November 10, 2015

No, the customer is not "always right"

This nuttery is no more true than the "we're all in sales now" line.

If you're 'Sen. Cathouse,' you as customer
most certainly aren't always right!
I've heard "the customer is always right" a lot in the newspaper biz. Hey, inside the Beltway or inside the Mopac folks, this is yet another reason why you should try working at a real newspaper sometime, per Charles Pierce.

I know this has also been muttered to retail store clerks by their bosses for decades. In the newspaper biz, though, it doesn't just come from bosses; it, or the idea, at least, comes from many of those customers.

And, it's just not true.

The customer IS always entitled to a reasonable level of respect and courtesy. And, that's it.

I was contacted last week by a customer about misspellings of names. (She did later welcome me to the community after noting I was new, and also after complaining about the local radio mispronouncing names. That probably says something right there.)

As best I can tell, of the two names she mentioned, yes, I got one wrong (in a story-obituary, but not the deceased's name), but did not get the other wrong. At least she didn't claim I had his age of death wrong; I did not, despite hearing that "some people" might call right after that story came out.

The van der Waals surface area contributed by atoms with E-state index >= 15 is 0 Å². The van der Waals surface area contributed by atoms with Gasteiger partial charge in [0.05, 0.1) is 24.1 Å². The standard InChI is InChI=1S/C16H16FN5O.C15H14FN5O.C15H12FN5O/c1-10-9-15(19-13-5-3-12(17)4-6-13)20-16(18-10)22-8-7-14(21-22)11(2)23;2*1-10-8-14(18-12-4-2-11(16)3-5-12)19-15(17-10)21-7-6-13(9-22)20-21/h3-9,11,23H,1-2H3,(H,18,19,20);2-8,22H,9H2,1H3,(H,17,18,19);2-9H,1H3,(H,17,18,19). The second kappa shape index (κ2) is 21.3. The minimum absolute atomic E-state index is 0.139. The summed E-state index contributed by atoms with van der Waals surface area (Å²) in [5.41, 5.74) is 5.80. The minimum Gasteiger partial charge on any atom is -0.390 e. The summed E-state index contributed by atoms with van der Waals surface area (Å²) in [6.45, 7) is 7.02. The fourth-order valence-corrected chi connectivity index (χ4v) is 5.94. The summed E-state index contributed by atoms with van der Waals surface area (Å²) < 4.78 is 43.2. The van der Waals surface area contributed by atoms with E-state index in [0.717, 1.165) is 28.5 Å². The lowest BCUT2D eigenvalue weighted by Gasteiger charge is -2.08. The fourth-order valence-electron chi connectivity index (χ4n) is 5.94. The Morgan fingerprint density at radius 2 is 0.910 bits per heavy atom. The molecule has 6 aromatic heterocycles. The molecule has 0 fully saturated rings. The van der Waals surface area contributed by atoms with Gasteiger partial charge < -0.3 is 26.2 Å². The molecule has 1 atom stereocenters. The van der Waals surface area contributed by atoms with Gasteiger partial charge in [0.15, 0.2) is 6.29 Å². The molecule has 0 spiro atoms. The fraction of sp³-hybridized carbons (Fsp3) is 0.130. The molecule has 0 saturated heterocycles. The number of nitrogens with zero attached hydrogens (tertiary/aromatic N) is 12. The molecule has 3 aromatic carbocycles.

Lady in question is a realtor.

So, madame realtor, a rhetorical question: Let's say you're listing a house at $100,000, and a customer says, "That's worth about $65 grand." Is the customer always right?

Thought so. Or, thought not.

1 comment:

Katy Anders said...

We don't have customers at my office, but we do have clients.

And they are not always right.

Pretending it is otherwise ends up hurting our employees and our other clients. Clients can take too much of my time, make unreasonable demands, or get verbally abusive.

They're not right when they do that, and trying to appease unreasonable people takes time that could be spent on clients I can help and who don't have unreasonable demands.

Respect, courtesy, professionalism... and that's about it.